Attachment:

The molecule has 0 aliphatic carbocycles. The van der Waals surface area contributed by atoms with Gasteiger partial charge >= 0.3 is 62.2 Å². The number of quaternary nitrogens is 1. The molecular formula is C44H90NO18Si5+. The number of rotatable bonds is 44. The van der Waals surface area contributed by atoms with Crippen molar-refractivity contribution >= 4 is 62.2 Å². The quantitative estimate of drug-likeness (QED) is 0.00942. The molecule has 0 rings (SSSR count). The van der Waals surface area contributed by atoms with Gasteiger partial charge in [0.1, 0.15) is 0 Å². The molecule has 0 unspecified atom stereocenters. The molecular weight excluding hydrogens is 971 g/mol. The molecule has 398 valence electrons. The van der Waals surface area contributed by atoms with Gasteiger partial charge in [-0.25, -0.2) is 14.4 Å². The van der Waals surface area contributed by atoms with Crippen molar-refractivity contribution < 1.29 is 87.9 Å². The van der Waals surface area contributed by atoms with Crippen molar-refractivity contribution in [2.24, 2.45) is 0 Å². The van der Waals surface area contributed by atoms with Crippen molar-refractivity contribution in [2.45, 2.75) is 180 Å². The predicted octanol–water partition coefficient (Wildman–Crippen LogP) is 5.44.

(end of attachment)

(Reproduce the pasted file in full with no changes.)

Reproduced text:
The molecule has 0 aliphatic carbocycles. The van der Waals surface area contributed by atoms with Gasteiger partial charge >= 0.3 is 62.2 Å². The number of quaternary nitrogens is 1. The molecular formula is C44H90NO18Si5+. The number of rotatable bonds is 44. The van der Waals surface area contributed by atoms with Crippen molar-refractivity contribution >= 4 is 62.2 Å². The quantitative estimate of drug-likeness (QED) is 0.00942. The molecule has 0 rings (SSSR count). The van der Waals surface area contributed by atoms with Gasteiger partial charge in [0.1, 0.15) is 0 Å². The molecule has 0 unspecified atom stereocenters. The molecular weight excluding hydrogens is 971 g/mol. The molecule has 398 valence electrons. The van der Waals surface area contributed by atoms with Gasteiger partial charge in [-0.25, -0.2) is 14.4 Å². The van der Waals surface area contributed by atoms with Crippen molar-refractivity contribution < 1.29 is 87.9 Å². The van der Waals surface area contributed by atoms with Crippen molar-refractivity contribution in [2.24, 2.45) is 0 Å². The van der Waals surface area contributed by atoms with Crippen molar-refractivity contribution in [2.45, 2.75) is 180 Å². The predicted octanol–water partition coefficient (Wildman–Crippen LogP) is 5.44.